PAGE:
Robert E. Lee Dixie Highway, Colonel John Connally Marker, Asheville
The memorial is comprised of a rectangular bronze plaque attached to a roughhewn granite
block on a single roughhewn base. In relief inside an oval that encompasses one third of the
plaque is a representation of General Robert E. Lee astride his horse Traveller. The inscription,
also in relief, appears below the oval. The Asheville marker was the first of at least six with this
plaque placed in North Carolina.
In addition to the Dixie Highway plaque this marker also has a memorial plaque to Confederate Colonel John K. Connally on the rear. Connally commanded the 55th NC regiment, one of several regiments that lay claim as having gone “Farthest at Gettysburg.”
Images: Rear plaque |
The marker was removed on July 10, 2020 by a joint resolution of the Buncombe County Board of Commissioners and the Asheville City Council | Removed marker in front of the Zebulon Vance Monument | Where the marker stood
Front: ERECTED AND DEDICATED BY THE / UNITED DAUGHTERS OF THE CONFEDERACY / AND
FRIENDS / IN LOVING MEMORY OF / ROBERT E. LEE / AND TO MARK THE ROUTE OF / THE DIXIE
HIGHWAY / “THE SHAFT MEMORIAL AND HIGHWAY STRAIGHT / ATTEST HIS WORTH - HE
COMETH TO HIS OWN” / - LITTLEFIELD - / ERECTED 1926
Rear: IN MEMORY OF / COLONEL JOHN KERR CONNALLY / COMMANDING OFFICER OF THE CELEBRATED 55 TH N.C. REGIMENT C.S.A. / WOUNDED AT GETTYSBURG 1863
City of Asheville
May 2, 1926
35.594980 , -82.551460 View in Geobrowse
Confederate Veteran, 34, (1926), p.161 (cover) 205, 237 Link
Bush, Matt. “Vance Monument Fully Shrouded, Lee Marker Removed,” WFAE.org, (Charlotte, NC), July 10, 2020, (accessed July 15, 2020) Link
Butler, Douglas J. Civil War Monuments, An Illustrated History (Jefferson, NC: McFarland & Company, Inc., 2013), 193
Hunt, Max. "Debate over Asheville’s Confederate Memorials Continues," MountainExpress (Asheville, NC), mountainx.com, July 6, 2017, (accessed August 30, 2017) Link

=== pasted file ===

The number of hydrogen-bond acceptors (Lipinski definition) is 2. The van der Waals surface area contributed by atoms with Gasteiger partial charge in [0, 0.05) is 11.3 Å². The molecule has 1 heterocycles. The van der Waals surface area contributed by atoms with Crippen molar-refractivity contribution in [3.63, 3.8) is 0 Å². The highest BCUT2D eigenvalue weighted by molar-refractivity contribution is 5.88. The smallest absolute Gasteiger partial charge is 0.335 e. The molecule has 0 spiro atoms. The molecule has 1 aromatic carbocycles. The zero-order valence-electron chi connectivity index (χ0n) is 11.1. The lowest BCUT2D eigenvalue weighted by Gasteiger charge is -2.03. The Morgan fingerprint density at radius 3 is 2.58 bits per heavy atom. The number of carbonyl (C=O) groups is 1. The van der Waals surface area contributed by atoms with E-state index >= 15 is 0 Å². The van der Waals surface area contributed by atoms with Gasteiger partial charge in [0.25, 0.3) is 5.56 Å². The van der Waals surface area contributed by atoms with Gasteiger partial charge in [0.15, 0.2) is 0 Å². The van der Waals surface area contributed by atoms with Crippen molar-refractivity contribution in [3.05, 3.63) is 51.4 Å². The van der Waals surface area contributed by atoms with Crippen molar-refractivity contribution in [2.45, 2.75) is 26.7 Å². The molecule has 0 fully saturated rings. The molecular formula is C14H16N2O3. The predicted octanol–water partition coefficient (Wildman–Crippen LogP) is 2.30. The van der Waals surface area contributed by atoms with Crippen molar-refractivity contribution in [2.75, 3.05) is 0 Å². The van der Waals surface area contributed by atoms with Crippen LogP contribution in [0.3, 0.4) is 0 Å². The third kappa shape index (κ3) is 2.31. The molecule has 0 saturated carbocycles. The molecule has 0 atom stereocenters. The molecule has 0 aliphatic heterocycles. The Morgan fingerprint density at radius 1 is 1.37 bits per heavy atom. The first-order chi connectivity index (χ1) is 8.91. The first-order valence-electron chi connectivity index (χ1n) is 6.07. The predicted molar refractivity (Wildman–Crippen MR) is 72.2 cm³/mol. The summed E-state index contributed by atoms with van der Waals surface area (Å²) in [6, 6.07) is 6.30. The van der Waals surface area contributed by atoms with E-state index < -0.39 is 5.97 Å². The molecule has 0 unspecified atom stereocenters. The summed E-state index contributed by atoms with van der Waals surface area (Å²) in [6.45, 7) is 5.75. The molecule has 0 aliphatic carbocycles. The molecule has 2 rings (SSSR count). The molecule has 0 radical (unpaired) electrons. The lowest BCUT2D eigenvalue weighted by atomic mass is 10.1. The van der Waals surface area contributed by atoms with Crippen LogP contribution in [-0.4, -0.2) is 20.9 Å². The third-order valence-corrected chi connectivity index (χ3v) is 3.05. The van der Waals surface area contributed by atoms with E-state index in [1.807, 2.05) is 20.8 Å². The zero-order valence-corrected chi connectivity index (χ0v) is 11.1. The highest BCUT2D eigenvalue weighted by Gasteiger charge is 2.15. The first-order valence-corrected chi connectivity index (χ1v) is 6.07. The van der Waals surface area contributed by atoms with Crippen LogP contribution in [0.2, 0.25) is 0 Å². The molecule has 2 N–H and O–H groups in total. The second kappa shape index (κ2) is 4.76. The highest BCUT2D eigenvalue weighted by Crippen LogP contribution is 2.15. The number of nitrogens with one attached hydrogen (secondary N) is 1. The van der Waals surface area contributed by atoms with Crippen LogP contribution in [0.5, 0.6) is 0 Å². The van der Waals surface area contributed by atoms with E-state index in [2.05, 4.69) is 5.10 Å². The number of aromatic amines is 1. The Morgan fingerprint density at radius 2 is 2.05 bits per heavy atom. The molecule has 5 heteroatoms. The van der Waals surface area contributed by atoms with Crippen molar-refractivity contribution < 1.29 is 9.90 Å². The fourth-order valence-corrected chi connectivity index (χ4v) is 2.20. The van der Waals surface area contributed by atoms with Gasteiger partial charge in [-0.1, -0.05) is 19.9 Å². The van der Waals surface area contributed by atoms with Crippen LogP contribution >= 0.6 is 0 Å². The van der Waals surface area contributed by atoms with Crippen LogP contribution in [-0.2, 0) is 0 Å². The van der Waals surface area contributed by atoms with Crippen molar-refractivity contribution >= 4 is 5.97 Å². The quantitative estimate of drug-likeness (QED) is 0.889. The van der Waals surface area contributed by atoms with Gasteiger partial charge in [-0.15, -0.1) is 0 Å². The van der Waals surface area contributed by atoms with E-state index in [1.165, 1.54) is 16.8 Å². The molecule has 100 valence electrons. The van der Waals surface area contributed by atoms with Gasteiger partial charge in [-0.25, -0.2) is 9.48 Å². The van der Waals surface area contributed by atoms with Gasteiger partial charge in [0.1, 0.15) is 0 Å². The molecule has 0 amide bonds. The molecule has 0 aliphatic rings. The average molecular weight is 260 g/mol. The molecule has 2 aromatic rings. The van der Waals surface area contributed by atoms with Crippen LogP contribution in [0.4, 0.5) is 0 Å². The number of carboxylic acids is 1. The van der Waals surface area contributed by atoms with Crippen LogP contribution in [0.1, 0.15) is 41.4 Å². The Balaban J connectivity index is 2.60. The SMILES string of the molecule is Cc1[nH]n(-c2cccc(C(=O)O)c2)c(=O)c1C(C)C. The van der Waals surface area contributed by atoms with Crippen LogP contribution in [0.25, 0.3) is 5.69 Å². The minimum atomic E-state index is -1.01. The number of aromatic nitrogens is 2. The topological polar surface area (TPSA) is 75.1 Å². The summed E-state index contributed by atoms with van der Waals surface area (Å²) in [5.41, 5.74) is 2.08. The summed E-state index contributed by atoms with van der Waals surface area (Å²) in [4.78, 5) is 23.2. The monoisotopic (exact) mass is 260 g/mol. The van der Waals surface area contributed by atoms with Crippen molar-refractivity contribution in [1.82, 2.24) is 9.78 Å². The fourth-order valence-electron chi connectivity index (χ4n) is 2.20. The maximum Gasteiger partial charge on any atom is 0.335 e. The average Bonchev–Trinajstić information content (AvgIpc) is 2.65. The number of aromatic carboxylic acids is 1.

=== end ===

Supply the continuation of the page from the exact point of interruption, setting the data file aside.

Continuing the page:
Walter, Rebecca. “Monumental Decision: Buncombe County Approves Removal of Confederate Statues,” Asheville Citizen Times (Asheville, NC), June 17, 2020, (accessed July 17, 2020) Link
Wicker, Mackenzie. “Confederate Monument Removed from Buncombe Courthouse Property,” Asheville Citizen Times (Asheville, NC), July 14, 2020
Plaque: United Daughters of the Confederacy, North Carolina Division. Granite block: Provided by the family of Colonel John Connally.
Mrs. James Madison Gudger, Jr., chair of the Dixie Highway Committee for the U.D.C. in North Carolina, unveiled the marker. During comments, Mrs. Gudger spoke of the “far reaching results” achieved in honoring the “memory of the South’s greatest hero, Robert E. Lee” and that the plaques will speak a “silent message through all the coming years.” She further said the markers will help “keep alive Southern traditions, and perpetuate…the true history of the Southland. At the completion of this dedication Mrs. Gudger and others traveled to Fletcher to dedicate an identical marker placed at Calvary Episcopal Church. An address on Robert E. Lee was given by Lucian Lamar Knight, state historian of Georgia at both dedications.
The Dixie Highway was first planned in 1914 and became part of the National Auto Trail system
and initially was intended to connect the Midwest with the South. Rather than a single highway
the result was more a small network of interconnected paved roads. It was constructed and
expanded from 1915 to 1927. The eastern route of the Dixie Highway mostly became U.S.
Highway 25. Starting in the late 1920s, the United Daughters of the Confederacy placed bronze
plaques on granite pillars to mark the route of the Dixie Highway and honor General Robert E.
Lee. Surviving examples in North Carolina can be found in Marshall and Hot Springs in Madison
County, in Asheville in Buncombe County and in Fletcher, Hendersonville and near Tuxedo all in